Technology regulation and the new consumer boom
The biggest theme in China excluding the new climate policy goals and the focus on social stability is that of technology regulation. It all started late last year with postponement of the Ant IPO (the fintech and payments arm of Alibaba) and subsequent antitrust investigation of Alibaba. The moves came following a negative speech by Alibaba co-founder Jack Ma of state-owned banks and a series of comments from Chinese regulators of the influence of technology giants such as Tencent, Alibaba, and Baidu, and their negative impact on consumer choice and lack of competition.
Since then, the rhetoric has worsened on Chinese technology companies with company forcing Baidu and Alibaba to spin out media assets and previous acquisitions are under scrutiny as well. Lately, the Chinese government has proposed a public-private joint venture on private user data to limit the power of technology giants which value is derived from user data. Yesterday, Tencent’s largest shareholder Prosus announced that it had reduced its stake from 31% to 29% in the second largest block trade in the history of equity markets, which could suggest investors are beginning to discount a lower earnings growth trajectory following the new technology regulation regime. The recent developments have created a valuation discount on large Chinese technology companies relative to US technology companies and the risk premium could continue to go up.
That is why we have included more traditional consumer companies in our basket as we believe this part of the private sector will be allowed to grow rapidly and under less scrutiny by the Chinese government because they rely less on private user data and thus do challenge the political power structure in China. The largest traditional consumer companies outside pure e-commerce on the list are Kweichow Moutai, Midea Group, Foshan Haitan, Xiaomi, BYD, KE Holdings, NIO, and ANTA Sports.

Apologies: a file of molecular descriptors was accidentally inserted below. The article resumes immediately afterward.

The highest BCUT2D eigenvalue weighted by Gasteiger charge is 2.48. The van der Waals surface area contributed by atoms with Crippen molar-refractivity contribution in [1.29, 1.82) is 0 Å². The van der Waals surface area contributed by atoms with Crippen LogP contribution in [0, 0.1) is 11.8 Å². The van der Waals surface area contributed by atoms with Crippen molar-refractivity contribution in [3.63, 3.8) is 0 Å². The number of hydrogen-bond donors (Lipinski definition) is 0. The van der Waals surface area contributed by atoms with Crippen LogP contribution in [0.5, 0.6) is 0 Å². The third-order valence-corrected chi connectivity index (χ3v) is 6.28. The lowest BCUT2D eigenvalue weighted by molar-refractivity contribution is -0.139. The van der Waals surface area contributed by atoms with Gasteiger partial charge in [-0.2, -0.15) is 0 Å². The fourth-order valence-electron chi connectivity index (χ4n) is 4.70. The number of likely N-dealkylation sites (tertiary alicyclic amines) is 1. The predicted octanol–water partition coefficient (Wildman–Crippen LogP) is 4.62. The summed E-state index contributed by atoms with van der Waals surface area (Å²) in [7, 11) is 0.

The China consumer and technology basket will likely experience high long-term growth above the global average and driven by an expanding middle class expected to reach the level seen in the EU by 2030. According to figures from Global Insight, the Chinese middle class defined by household income above $20,000 will rise to little more than 400mn by 2035 becoming the largest consumer market in the world. This is what you are betting on in this basket.
China’s domestic market will provide at least 15-20 years of runway for growth before internationalisation will be key to sustain growth and shareholder creation. A successful internalisation of Chinese brands will require a positive view of China in the future and thus this part of the growth story will depend very much on how the geopolitical landscape unfolds over time.
The obvious risks to this basket are a significant slowdown in growth which could come as a result of US-China trade frictions, low women fertility reduce population growth towards 2050, more technology regulation has we have outlined above, higher risk premium on Chinese equities to reflect increasing political oversight of the economy and the private sector.
Many of the stocks on the list are traded on exchange in mainland China and thus come with higher volatility and less liquidity than if they were listed on more mature exchanges. The companies also get the dominant part of their revenue in CNY and thus foreign investors are subject to currency translation risk in their own currency.
China has arguably been the biggest beneficiary of globalisation since the early 1980s and even more so after the inclusion in WTO in 2001. US and European backslash against a rising China could disrupt China’s wealth creation which is still predominantly driven by its export machine. Over time the domestic economy will take over as the economic driver, but in the meantime the escalating tensions between China and US/Europe pose a risk to China and its growth rate.